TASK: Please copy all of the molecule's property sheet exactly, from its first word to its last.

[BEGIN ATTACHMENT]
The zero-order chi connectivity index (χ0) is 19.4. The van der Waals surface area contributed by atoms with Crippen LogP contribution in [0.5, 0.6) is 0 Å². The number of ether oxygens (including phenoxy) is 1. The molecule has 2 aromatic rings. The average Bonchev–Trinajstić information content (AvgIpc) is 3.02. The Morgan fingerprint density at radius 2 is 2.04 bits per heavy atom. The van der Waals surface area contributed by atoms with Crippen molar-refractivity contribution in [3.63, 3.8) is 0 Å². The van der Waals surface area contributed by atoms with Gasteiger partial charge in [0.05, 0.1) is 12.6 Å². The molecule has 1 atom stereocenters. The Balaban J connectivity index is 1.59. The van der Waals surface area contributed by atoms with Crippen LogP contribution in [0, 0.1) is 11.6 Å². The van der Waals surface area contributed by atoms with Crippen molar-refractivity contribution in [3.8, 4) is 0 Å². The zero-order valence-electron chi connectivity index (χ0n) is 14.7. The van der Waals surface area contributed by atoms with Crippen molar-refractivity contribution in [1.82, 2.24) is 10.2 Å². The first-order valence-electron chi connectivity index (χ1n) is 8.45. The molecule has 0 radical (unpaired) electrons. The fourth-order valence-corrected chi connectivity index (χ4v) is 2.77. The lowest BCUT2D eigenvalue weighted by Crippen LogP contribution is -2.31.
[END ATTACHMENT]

The zero-order chi connectivity index (χ0) is 19.4. The van der Waals surface area contributed by atoms with Crippen LogP contribution in [0.5, 0.6) is 0 Å². The number of ether oxygens (including phenoxy) is 1. The molecule has 2 aromatic rings. The average Bonchev–Trinajstić information content (AvgIpc) is 3.02. The Morgan fingerprint density at radius 2 is 2.04 bits per heavy atom. The van der Waals surface area contributed by atoms with Crippen molar-refractivity contribution in [3.63, 3.8) is 0 Å². The van der Waals surface area contributed by atoms with Gasteiger partial charge in [0.05, 0.1) is 12.6 Å². The molecule has 1 atom stereocenters. The Balaban J connectivity index is 1.59. The van der Waals surface area contributed by atoms with Crippen LogP contribution in [0, 0.1) is 11.6 Å². The van der Waals surface area contributed by atoms with Crippen molar-refractivity contribution in [3.8, 4) is 0 Å². The zero-order valence-electron chi connectivity index (χ0n) is 14.7. The van der Waals surface area contributed by atoms with Crippen molar-refractivity contribution in [1.82, 2.24) is 10.2 Å². The first-order valence-electron chi connectivity index (χ1n) is 8.45. The molecule has 0 radical (unpaired) electrons. The fourth-order valence-corrected chi connectivity index (χ4v) is 2.77. The lowest BCUT2D eigenvalue weighted by Crippen LogP contribution is -2.31.